Muslim students given prayer space

Muslim Univer-sity of Otago students (from left) Yassar Alamri (21), from Saudi Arabia, Hikmat...
Muslim Univer-sity of Otago students (from left) Yassar Alamri (21), from Saudi Arabia, Hikmat Noorebad (24), from Afghanistan, and Musab Hassan (23), from Malaysia, pray in the rooms which have just been assigned to them. Photo by Craig Baxter.
Their new prayer spaces might be small and austere, but the 200-300 Muslim students at the University of Otago do not mind. They are just pleased to have been given a private place to say their daily prayers after more than six years of asking.

Muslims must pray five times a day and, for many students, the mosque in Clyde St was too far away, Muslim Student Association president Musab Hassan said.

Until now, students had prayed "anywhere and everywhere", including the library, lecture rooms, tutorial rooms and libraries. While other students were generally comfortable about Muslims praying nearby, it was good to have a defined area to go to, he said.

"Our prayers involve standing and kneeling, so we are quite pleased to have somewhere to go to do that. We've been waiting many years."

The university administration has made available a compact suite of rooms in the basement of the music department. While men and women prayed in the same room at the mosque, each gender had been allocated its own room at the university, Mr Hassan, a medical student, said. Another room had been set aside as a multi-faith meditation area.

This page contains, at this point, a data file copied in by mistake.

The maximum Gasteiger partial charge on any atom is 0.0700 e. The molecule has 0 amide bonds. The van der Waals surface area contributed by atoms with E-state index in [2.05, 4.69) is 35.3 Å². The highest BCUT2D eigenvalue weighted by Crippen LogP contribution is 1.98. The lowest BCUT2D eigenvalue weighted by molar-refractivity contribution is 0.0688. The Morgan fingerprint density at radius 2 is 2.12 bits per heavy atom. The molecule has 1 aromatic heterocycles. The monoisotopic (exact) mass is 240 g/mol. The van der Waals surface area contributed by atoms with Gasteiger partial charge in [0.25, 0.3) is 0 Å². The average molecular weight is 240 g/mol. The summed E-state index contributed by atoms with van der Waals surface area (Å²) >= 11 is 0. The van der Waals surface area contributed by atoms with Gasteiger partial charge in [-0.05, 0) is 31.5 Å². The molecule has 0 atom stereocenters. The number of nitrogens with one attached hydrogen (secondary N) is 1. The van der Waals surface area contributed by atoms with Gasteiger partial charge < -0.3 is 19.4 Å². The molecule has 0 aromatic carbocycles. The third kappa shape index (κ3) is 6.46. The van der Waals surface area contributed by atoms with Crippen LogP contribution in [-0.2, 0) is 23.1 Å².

The rooms were bare, but it was hoped items including copies of the Koran - the holy book of Islam - and prayer timetables could be added.

Decoration was not important in the Muslim faith, medical student Yassar Almari said, although decoration was permitted.

"We don't mind our room the way it is. We'll leave the decorating to the girls."

The rooms would be mostly used for lunchtime prayers, held between noon and 1pm, and afternoon prayers, held between 3.30pm and 5.30pm in winter and 5pm and 7pm in summer. Prayers only took a short time and students were able to carry them out during those times and still work around their lectures and other commitments, Mr Hassan said.

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